Ethiopia is the latest African nation to express interest in blockchain-powered solutions. The country has signed a memorandum of understanding (MOU) with fledgling cryptocurrency startup Cardano that will see developers use its blockchain in the local agriculture industry.
Cardano lead and former Ethereum co-founder, Charles Hoskinson, made the announcement on Twitter earlier today, adding that the initiative will also focus on training developers how to use blockchain.
“Just signed an MOU with the Ethiopian Ministry of Science and Technology to explore training blockchain developers and use Cardano in the Agritech Industry,” Hoskinson said.
It remains unclear when the collaboration will start – or when we can expect to see the first results of this MOU. We’ve reached out to the Cardano Foundation for further comment and will update this piece accordingly should we hear back.
For those unfamiliar, Cardano is building a decentralized blockchain platform that that will support smart contracts and decentralized applications – similarly to Ethereum. Given that the platform is pretty much still in its infancy, it is yet to be seen whether it can deliver on its promises.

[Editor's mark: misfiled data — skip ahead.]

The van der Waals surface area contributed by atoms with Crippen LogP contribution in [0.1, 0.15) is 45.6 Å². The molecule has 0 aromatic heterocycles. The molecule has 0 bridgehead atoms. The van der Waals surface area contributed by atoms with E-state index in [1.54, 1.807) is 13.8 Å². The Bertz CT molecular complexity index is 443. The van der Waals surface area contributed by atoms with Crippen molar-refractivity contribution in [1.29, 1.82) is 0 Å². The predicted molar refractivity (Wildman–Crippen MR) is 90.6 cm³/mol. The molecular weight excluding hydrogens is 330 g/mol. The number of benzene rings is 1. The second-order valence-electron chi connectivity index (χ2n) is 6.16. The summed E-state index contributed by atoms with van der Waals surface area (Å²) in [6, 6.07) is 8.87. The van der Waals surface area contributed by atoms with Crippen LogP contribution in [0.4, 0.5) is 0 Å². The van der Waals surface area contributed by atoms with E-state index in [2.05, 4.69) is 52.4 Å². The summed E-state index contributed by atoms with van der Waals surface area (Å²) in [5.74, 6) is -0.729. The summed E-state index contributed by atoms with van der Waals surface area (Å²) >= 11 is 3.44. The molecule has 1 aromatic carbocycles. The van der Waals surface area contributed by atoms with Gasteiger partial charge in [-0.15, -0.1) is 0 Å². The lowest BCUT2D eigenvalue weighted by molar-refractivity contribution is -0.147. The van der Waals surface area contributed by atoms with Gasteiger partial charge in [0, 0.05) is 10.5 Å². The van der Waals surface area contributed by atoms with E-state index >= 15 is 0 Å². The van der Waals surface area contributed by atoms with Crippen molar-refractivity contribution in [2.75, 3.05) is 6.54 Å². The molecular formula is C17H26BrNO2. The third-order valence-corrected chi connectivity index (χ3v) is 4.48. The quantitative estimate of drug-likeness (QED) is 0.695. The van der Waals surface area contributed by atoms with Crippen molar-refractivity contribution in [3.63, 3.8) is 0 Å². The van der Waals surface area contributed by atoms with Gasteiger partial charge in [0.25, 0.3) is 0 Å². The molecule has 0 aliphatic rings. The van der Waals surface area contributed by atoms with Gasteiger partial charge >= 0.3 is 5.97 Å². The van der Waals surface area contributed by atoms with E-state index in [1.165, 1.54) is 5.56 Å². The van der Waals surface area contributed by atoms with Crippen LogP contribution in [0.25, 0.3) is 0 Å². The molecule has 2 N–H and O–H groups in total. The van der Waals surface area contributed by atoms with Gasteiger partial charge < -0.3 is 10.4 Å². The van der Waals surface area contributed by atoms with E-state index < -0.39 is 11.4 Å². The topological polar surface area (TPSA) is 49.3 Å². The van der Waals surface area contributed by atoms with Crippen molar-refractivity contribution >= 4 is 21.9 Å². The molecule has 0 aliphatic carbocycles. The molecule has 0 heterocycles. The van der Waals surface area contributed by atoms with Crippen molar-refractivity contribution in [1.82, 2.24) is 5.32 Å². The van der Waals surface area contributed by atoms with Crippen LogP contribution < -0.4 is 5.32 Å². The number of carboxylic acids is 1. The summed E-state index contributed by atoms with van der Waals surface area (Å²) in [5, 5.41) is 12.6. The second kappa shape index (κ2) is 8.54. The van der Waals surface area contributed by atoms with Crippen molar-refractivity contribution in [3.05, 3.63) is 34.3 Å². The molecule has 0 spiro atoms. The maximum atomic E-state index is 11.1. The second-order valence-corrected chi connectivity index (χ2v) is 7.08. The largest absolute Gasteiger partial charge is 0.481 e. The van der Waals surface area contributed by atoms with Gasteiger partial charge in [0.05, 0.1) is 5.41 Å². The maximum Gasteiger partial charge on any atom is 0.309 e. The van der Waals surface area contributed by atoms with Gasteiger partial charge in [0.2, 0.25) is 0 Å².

It is worth pointing out that some blockchain insiders like EOS CTO Dan Larimer have expressed skepticism over the legitimacy of the project. But despite such criticism, the company appears to be keeping busy. Earlier this week, Cardano researchers presented a new Proof-of-Stake algorithm for its blockchain at Eurocrypt conference in Israel.
One thing to keep in mind is that unlike formal partnerships, MOUs do not imply any binding obligations – which means there are no guarantees this collaboration will carry on as planned. Still, it will be interesting to see how this plays out.
Indeed, this won’t be the first botched blockchain undertaking in Africa. Earlier this year, Swiss firm Agora claimed that it helped Sierra Leone run the first-ever blockchain-powered elections. It later became clear that the whole thing was a sham – and that the country did not use blockchain in any of its electoral process.
Published May 3, 2018 — 16:04 UTC